One could easily fill a page with the merits and pitfalls of roasting a turkey, and I intend to. There are as many ways to cook a bird as there are people cooking them; to brine or not to brine, to cover with foil, deep frying!?!? Like most everything thing else in this world, I know one way to do this and it works. Regardless of the specifics of cooking technique I am completely sold on the idea of an herb rub prior to cooking. I normally cook a bird in the 12 to 15 pound range and the recipe reflects that, a larger bird will simply call for a greater quantity of each ingredient.
In a small cast skillet melt 1/2 to 2/3 stick of butter over very low heat. Add to this 3-4 cloves minced garlic, 3 Tbs minced rosemary and 3 Tbs minced sage. The combination will look more like a mass than individual ingredients sautéing in a pan of butter. Heat this over low heat stirring occasionally, careful not to burn, for at least ten minutes to infuse the butter with the flavor of the herbs.
While this rub is heating you have another job to do. It is not for the faint of heart and vegetarians should be directed toward the cookie tray and out of the kitchen for a moment. Place the turkey on the counter. With neck and giblets and all else that may have previously been placed inside the cavity removed, and with clean hands, you are ready to begin. What you have to do is loosen the skin all the way around the bird, being very careful not to tear the skin in the process. Start at the cavity and gently wriggle and insert your fingers between the skin and breast slowly and carefully work around the thighs and up toward the wings. Take your time, be as thorough as possible and again be careful not to tear the skin. Once you have loosened the skin take the rub off the heat. When the rub is cool enough to touch, but still melted, use your hands to rub it under the skin and onto the bird as thoroughly and evenly as possible. I do not usually stuff my birds, but at this point you are the boss and the turkey is ready for any cooking technique you prefer. I usually cook ours on the barbecue thereby saving the oven for all the other goodies that the day brings. Using an oven thermometer I gauge 450 degrees and place the bird in the Barbie in a large baking pan, uncovered and breast up. Do not place over direct heat. I immediately reduce the temp. to approximately 350 and use the need to baste as an excuse to stand outside with friends around a warm barbecue while others take over the kitchen. I figure on cooking the turkey for 15-20 minutes per pound and always let the instant read thermometer have the final word. When inserted at the thickest part of the thigh it should read 180 degrees.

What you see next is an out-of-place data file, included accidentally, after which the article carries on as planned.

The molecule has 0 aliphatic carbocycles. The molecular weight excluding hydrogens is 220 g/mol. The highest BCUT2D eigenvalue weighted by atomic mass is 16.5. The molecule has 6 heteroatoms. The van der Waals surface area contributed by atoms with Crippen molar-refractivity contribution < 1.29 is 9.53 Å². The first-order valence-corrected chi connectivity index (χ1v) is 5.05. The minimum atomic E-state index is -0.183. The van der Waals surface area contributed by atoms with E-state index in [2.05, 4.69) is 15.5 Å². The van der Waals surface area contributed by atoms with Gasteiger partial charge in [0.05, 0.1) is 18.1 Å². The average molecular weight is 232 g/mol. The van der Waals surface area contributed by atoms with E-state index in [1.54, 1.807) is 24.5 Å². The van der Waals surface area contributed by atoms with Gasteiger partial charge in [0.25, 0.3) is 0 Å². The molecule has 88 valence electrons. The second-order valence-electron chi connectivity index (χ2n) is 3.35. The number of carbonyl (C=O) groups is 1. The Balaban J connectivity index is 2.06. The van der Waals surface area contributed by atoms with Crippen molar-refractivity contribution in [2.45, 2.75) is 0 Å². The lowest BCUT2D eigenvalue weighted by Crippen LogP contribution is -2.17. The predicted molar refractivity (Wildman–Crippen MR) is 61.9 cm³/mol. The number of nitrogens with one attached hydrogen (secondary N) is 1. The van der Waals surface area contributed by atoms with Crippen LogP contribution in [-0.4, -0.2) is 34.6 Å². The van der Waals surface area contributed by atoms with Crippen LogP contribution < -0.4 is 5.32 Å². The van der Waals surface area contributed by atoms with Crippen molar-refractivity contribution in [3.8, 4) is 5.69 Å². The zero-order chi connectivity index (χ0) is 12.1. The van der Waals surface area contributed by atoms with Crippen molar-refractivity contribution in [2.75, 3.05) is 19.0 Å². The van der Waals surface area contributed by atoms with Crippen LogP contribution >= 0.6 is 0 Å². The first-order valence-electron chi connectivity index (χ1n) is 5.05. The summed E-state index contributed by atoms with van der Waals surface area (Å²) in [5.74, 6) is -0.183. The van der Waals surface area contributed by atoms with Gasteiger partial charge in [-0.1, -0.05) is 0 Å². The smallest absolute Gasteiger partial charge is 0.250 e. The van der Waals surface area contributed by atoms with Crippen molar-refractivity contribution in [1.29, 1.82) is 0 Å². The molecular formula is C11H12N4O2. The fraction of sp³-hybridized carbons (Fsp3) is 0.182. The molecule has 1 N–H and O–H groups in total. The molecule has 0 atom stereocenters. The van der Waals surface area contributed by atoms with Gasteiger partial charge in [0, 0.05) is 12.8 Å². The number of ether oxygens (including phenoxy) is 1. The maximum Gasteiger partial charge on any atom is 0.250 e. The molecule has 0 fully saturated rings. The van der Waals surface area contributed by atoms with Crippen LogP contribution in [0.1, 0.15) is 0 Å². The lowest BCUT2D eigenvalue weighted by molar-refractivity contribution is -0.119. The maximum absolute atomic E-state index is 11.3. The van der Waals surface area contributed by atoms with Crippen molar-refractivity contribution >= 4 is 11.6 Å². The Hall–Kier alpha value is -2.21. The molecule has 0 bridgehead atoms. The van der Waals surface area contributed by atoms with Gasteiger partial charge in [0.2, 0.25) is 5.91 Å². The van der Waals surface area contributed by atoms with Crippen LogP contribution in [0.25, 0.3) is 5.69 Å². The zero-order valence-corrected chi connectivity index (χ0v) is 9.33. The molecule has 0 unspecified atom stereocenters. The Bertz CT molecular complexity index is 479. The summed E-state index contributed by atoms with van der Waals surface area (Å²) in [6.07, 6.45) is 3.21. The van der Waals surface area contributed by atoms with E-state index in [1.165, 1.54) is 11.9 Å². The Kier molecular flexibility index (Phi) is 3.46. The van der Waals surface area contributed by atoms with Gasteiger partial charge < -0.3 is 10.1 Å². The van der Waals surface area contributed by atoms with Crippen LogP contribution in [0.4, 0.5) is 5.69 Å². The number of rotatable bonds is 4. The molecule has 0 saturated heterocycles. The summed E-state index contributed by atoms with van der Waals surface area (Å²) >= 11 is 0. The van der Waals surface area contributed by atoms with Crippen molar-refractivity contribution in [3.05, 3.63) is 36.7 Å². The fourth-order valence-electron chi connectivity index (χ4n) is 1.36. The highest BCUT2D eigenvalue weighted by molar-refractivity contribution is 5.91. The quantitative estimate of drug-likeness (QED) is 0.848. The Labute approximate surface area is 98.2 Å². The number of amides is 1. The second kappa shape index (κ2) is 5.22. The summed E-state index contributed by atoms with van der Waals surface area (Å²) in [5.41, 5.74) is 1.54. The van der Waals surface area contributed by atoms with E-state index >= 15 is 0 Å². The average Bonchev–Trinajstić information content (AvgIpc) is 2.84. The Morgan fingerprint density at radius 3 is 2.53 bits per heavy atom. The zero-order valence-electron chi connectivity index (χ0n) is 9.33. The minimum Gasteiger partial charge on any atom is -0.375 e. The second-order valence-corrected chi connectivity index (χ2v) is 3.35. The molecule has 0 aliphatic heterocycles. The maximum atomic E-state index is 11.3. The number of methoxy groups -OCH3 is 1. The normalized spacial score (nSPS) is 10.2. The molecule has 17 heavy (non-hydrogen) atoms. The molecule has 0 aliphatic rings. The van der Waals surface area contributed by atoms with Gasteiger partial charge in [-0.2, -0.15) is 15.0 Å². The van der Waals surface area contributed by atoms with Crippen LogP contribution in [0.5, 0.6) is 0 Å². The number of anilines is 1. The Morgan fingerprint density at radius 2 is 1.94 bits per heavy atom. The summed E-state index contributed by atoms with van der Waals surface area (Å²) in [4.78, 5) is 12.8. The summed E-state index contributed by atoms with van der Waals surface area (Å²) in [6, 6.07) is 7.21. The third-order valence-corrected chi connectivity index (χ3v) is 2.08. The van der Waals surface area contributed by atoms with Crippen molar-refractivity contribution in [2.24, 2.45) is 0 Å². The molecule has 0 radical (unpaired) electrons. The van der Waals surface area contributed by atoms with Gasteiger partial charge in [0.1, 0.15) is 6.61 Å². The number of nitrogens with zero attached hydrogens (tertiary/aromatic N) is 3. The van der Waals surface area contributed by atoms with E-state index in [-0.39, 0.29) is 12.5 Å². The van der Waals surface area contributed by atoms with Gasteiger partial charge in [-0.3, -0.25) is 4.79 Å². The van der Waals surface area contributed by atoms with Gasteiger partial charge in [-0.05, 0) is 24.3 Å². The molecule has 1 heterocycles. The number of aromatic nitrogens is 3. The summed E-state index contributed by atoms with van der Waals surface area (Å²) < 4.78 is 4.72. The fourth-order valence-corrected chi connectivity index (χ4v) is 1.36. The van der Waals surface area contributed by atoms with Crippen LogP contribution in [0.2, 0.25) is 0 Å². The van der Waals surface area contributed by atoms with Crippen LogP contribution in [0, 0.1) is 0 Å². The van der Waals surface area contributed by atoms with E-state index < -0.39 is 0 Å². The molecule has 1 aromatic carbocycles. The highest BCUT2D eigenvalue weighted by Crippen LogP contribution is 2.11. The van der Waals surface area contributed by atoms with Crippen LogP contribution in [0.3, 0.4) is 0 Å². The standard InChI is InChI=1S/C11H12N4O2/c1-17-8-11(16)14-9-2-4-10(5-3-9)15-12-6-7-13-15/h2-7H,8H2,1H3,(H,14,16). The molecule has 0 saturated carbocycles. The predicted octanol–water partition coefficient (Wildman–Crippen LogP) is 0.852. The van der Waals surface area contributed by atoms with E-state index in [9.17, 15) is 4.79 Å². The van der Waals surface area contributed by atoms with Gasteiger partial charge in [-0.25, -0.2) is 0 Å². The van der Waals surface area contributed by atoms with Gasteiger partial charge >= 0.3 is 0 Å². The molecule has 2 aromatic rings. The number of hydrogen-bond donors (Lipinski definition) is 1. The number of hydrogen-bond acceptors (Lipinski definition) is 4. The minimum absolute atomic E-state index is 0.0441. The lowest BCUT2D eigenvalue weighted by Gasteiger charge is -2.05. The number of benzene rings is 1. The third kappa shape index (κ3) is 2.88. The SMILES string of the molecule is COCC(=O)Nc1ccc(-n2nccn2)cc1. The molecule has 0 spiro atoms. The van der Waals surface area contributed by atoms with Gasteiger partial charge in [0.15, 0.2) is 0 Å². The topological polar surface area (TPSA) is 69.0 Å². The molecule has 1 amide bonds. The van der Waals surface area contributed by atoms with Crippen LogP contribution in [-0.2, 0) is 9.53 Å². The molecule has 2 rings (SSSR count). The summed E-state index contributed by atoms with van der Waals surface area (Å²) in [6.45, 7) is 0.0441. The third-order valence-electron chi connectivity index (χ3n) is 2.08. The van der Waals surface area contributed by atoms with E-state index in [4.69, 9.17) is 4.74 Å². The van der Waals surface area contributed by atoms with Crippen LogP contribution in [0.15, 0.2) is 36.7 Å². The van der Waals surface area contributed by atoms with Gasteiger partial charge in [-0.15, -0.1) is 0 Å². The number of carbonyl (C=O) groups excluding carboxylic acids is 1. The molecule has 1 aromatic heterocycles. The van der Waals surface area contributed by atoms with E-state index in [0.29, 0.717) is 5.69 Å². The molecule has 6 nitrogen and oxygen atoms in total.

If you care to, you may utilize the first half hour of cooking time by preparing vegetables to be added to the roasting turkey when there is about 40 minutes of cooking time left. Truth be told, the turkey will not need to be basted until it has cooked for about 1/2 hour. A combination of whole garlic cloves, rings of leeks (1/2 inch), chopped fennel, and large chunks of carrot can be prepared and tossed with olive oil in a large bowl with salt and pepper to taste. When the time is right add them to your roasting pan and let them cook with the bird for the final 30-40 minutes. This recipe translates easily to the oven for those of you who don't care to brave the elements.